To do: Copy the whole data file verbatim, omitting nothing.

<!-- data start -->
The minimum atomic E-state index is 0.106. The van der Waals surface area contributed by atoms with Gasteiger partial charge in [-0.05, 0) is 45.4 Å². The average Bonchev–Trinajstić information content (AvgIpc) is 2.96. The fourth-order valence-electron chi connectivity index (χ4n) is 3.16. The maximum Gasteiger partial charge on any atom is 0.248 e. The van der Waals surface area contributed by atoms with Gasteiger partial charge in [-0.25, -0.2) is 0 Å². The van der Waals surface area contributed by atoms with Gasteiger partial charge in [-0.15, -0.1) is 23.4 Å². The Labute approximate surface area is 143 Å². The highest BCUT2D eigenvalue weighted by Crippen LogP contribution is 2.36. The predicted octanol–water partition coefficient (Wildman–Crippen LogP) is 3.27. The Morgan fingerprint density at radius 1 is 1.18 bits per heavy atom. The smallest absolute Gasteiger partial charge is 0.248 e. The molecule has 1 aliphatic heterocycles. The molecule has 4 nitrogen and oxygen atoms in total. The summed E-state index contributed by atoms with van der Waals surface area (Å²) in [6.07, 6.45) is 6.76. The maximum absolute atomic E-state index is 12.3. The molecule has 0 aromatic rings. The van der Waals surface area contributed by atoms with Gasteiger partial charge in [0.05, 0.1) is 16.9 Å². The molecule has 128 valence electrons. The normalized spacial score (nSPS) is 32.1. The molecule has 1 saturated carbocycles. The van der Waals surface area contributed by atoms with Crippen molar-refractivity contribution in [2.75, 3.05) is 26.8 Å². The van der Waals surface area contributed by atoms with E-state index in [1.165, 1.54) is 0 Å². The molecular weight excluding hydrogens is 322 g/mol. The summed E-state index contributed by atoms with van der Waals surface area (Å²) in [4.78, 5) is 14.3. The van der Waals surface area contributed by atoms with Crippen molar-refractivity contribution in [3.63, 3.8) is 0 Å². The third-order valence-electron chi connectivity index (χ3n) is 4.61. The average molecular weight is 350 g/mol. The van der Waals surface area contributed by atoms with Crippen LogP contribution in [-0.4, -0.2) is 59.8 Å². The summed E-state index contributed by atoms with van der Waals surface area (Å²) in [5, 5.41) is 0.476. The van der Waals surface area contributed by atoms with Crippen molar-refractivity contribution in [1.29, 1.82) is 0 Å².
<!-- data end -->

The minimum atomic E-state index is 0.106. The van der Waals surface area contributed by atoms with Gasteiger partial charge in [-0.05, 0) is 45.4 Å². The average Bonchev–Trinajstić information content (AvgIpc) is 2.96. The fourth-order valence-electron chi connectivity index (χ4n) is 3.16. The maximum Gasteiger partial charge on any atom is 0.248 e. The van der Waals surface area contributed by atoms with Gasteiger partial charge in [-0.25, -0.2) is 0 Å². The van der Waals surface area contributed by atoms with Gasteiger partial charge in [-0.15, -0.1) is 23.4 Å². The Labute approximate surface area is 143 Å². The highest BCUT2D eigenvalue weighted by Crippen LogP contribution is 2.36. The predicted octanol–water partition coefficient (Wildman–Crippen LogP) is 3.27. The Morgan fingerprint density at radius 1 is 1.18 bits per heavy atom. The smallest absolute Gasteiger partial charge is 0.248 e. The molecule has 1 aliphatic heterocycles. The molecule has 4 nitrogen and oxygen atoms in total. The summed E-state index contributed by atoms with van der Waals surface area (Å²) in [6.07, 6.45) is 6.76. The maximum absolute atomic E-state index is 12.3. The molecule has 0 aromatic rings. The van der Waals surface area contributed by atoms with Gasteiger partial charge in [0.05, 0.1) is 16.9 Å². The molecule has 128 valence electrons. The normalized spacial score (nSPS) is 32.1. The molecule has 1 saturated carbocycles. The van der Waals surface area contributed by atoms with Crippen molar-refractivity contribution in [2.75, 3.05) is 26.8 Å². The van der Waals surface area contributed by atoms with E-state index in [1.165, 1.54) is 0 Å². The molecular weight excluding hydrogens is 322 g/mol. The summed E-state index contributed by atoms with van der Waals surface area (Å²) in [4.78, 5) is 14.3. The van der Waals surface area contributed by atoms with Crippen molar-refractivity contribution in [3.63, 3.8) is 0 Å². The third-order valence-electron chi connectivity index (χ3n) is 4.61. The average molecular weight is 350 g/mol. The van der Waals surface area contributed by atoms with Crippen LogP contribution in [-0.4, -0.2) is 59.8 Å². The summed E-state index contributed by atoms with van der Waals surface area (Å²) in [5, 5.41) is 0.476. The van der Waals surface area contributed by atoms with Crippen molar-refractivity contribution in [1.29, 1.82) is 0 Å².